"Where to Invade Next" is documentarian Michael Moore's first film since "Capitalism: A Love Story" six years ago. Once again, he's focused on the failure of American institutions to meet the needs of American citizens. However, he spends the entirety of this film abroad looking at foreign entities that have solved some of our most hotly debated problems. Will this mark Moore's return to the Oscars?
Moore won Best Documentary Feature in 2002 for "Bowling for Columbine," which examined American gun violence. He was nominated again in 2007 for his health-care expose "Sicko." But while Moore is once again outraged, the spin this time is more optimistic than confrontational.
As he explained after the recent New York filmfest press screening, his goal was to "pick the flowers, not the weeds" of foreign cultures, "invading" not to address foreign policy but to try to import some of the world's best ideas including Italy's generous workers' rights, Finland's education system, Norway's humane approach to prisons and Iceland's gender equality.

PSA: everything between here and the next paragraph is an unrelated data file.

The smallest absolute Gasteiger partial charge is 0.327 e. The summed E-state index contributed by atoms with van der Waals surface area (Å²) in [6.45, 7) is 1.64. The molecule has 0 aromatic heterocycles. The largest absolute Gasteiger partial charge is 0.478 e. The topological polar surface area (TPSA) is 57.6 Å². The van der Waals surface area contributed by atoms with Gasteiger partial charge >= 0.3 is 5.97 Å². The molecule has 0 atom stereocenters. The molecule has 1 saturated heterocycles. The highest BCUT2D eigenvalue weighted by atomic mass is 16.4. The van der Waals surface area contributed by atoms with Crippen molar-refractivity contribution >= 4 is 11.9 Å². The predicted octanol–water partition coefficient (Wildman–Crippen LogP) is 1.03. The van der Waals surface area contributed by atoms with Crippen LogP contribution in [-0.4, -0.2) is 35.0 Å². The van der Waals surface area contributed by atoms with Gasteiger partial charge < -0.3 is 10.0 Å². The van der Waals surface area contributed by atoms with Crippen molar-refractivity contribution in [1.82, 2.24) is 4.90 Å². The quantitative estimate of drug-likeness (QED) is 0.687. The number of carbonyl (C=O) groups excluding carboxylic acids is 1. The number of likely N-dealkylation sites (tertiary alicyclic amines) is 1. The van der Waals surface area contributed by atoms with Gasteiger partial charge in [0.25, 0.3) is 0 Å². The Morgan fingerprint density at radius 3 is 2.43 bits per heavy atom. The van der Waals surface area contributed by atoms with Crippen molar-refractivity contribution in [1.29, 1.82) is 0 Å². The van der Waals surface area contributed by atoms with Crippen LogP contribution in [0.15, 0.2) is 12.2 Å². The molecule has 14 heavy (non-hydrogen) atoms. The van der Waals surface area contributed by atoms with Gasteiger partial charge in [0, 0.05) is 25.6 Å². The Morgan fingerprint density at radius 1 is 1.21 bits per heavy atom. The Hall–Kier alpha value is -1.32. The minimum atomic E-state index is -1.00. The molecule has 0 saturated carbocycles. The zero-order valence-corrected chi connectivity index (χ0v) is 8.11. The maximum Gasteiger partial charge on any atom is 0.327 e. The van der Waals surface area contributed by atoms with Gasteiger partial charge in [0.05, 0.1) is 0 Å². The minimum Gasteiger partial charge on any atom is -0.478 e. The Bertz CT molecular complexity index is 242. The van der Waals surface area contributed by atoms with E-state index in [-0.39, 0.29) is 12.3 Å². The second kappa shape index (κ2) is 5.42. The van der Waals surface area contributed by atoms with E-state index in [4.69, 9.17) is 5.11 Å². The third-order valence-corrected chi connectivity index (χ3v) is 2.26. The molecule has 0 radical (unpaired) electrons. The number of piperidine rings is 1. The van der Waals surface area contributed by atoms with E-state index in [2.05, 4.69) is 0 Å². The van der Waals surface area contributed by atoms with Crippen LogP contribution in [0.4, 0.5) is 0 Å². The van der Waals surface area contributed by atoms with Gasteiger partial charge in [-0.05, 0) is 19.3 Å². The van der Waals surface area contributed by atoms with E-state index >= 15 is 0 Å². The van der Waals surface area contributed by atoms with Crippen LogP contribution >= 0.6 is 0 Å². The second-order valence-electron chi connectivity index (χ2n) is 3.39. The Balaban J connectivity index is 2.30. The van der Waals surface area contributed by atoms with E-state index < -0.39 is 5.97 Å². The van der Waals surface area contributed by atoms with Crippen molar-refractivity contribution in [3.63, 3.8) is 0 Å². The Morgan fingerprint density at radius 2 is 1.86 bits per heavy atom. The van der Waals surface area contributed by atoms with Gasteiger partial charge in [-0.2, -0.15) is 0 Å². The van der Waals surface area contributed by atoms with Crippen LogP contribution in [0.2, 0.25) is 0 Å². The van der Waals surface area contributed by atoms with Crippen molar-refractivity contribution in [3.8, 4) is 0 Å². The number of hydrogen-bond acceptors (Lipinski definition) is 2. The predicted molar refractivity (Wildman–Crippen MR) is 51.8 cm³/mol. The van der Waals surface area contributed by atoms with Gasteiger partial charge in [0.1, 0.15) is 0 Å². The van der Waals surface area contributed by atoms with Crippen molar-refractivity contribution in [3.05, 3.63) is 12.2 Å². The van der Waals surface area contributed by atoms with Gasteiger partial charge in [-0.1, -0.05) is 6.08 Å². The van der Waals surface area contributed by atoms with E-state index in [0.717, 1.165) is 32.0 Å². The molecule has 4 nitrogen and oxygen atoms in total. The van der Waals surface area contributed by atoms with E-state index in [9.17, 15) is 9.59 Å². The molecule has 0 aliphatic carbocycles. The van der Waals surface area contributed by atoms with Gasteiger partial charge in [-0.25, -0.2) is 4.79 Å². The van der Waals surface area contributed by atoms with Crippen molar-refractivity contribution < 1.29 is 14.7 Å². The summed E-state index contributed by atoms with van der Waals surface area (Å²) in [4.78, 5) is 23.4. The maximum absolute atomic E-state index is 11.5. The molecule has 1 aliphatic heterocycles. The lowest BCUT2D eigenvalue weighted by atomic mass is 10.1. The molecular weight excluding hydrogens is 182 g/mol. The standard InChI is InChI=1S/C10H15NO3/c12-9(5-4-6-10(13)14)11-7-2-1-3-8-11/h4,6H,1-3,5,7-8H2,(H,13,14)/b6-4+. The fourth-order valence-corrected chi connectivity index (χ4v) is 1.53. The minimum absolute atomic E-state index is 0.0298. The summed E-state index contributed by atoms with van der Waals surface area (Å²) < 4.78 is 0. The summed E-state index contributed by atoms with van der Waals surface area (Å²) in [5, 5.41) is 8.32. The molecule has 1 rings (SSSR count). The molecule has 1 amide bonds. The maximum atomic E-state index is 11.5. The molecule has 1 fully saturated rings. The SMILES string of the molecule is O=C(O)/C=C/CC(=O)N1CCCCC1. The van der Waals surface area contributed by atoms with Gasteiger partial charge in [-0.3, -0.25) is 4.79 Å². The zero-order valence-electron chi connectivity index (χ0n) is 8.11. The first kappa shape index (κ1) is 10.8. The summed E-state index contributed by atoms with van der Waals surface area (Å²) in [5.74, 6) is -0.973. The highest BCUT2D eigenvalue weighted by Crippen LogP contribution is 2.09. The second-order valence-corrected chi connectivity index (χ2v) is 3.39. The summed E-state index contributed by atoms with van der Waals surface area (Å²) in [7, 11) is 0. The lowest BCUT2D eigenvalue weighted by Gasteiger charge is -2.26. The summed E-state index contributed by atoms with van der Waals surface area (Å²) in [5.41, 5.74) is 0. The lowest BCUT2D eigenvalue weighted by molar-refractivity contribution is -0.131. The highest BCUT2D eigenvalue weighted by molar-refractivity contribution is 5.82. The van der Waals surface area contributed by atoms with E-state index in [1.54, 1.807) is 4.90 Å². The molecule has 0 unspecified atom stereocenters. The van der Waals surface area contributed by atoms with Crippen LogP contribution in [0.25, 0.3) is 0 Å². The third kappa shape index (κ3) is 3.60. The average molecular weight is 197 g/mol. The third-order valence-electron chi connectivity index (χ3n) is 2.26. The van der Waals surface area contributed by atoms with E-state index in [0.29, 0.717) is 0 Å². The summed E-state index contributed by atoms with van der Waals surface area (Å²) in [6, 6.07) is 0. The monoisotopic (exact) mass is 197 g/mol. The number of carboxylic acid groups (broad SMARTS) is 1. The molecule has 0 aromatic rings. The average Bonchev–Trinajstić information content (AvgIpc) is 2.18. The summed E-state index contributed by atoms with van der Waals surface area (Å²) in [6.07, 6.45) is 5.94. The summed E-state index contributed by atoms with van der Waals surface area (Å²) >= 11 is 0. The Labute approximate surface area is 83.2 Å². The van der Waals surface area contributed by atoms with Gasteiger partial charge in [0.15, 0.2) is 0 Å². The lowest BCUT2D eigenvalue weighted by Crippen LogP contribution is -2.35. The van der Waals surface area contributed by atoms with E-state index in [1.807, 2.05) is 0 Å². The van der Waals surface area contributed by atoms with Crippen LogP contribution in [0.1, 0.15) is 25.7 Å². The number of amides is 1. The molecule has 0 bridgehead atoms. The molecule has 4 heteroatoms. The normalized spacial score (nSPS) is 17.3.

The Moore in this film isn't the angry crusader who accepted his 2002 Oscar by saying, "Shame on you, Mr. Bush" for waging the war in Iraq for "fictitious reasons." His convictions haven't changed, but his tone is softer. By examining the successes of other developed nations in uplifting their citizens, he delivers a strong political message in a way that is warm, funny and downright life-affirming.
That populist slant could help him appeal to the academy again. In recent years, voters have vacillated between political documentaries ("Inside Job" in 2010, "Citizenfour" in 2014) and feel-good stories ("Undefeated" in 2011, "Searching for Sugar Man" in 2012, "20 Feet from Stardom" in 2013). "Where to Invade Next" manages to be a little of both.
But Moore hasn't suddenly become a shrinking violet. Thirteen years after his Oscar-winning gun-control film, he expressed frustration to reporters about politics in the wake of yet another American mass murder, at an Oregon community college on October 1: "To say that you have the right to regulate a woman's uterus but not guns – I think the only safe place for guns would be in a woman's uterus, then they would be regulated by our Republican Congress."
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Photo: Michael Moore at the New York Film Festival, Oct. 2, 2015. Credit: Daniel Montgomery